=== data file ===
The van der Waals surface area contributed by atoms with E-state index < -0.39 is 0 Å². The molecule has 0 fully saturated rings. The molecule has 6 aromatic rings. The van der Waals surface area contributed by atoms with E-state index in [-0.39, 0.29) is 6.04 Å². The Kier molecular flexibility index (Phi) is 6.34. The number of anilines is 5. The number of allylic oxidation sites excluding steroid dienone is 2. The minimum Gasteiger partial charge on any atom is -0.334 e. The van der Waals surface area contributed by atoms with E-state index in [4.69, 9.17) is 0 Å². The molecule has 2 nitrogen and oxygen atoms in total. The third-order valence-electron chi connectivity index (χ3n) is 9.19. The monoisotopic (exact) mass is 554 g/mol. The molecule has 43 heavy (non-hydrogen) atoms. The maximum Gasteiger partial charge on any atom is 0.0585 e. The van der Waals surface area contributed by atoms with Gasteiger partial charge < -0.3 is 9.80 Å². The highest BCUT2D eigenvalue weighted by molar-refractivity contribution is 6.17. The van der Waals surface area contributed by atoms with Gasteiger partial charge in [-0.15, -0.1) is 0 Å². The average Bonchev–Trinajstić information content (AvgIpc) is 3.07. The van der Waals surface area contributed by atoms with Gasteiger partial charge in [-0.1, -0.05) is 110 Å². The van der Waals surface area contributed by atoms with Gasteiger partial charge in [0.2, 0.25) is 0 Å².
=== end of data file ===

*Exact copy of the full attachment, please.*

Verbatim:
The van der Waals surface area contributed by atoms with E-state index < -0.39 is 0 Å². The molecule has 0 fully saturated rings. The molecule has 6 aromatic rings. The van der Waals surface area contributed by atoms with E-state index in [-0.39, 0.29) is 6.04 Å². The Kier molecular flexibility index (Phi) is 6.34. The number of anilines is 5. The number of allylic oxidation sites excluding steroid dienone is 2. The minimum Gasteiger partial charge on any atom is -0.334 e. The van der Waals surface area contributed by atoms with E-state index in [4.69, 9.17) is 0 Å². The molecule has 2 nitrogen and oxygen atoms in total. The third-order valence-electron chi connectivity index (χ3n) is 9.19. The monoisotopic (exact) mass is 554 g/mol. The molecule has 43 heavy (non-hydrogen) atoms. The maximum Gasteiger partial charge on any atom is 0.0585 e. The van der Waals surface area contributed by atoms with Gasteiger partial charge < -0.3 is 9.80 Å². The highest BCUT2D eigenvalue weighted by molar-refractivity contribution is 6.17. The van der Waals surface area contributed by atoms with Gasteiger partial charge in [-0.15, -0.1) is 0 Å². The average Bonchev–Trinajstić information content (AvgIpc) is 3.07. The van der Waals surface area contributed by atoms with Gasteiger partial charge in [-0.1, -0.05) is 110 Å². The van der Waals surface area contributed by atoms with Gasteiger partial charge in [0.2, 0.25) is 0 Å².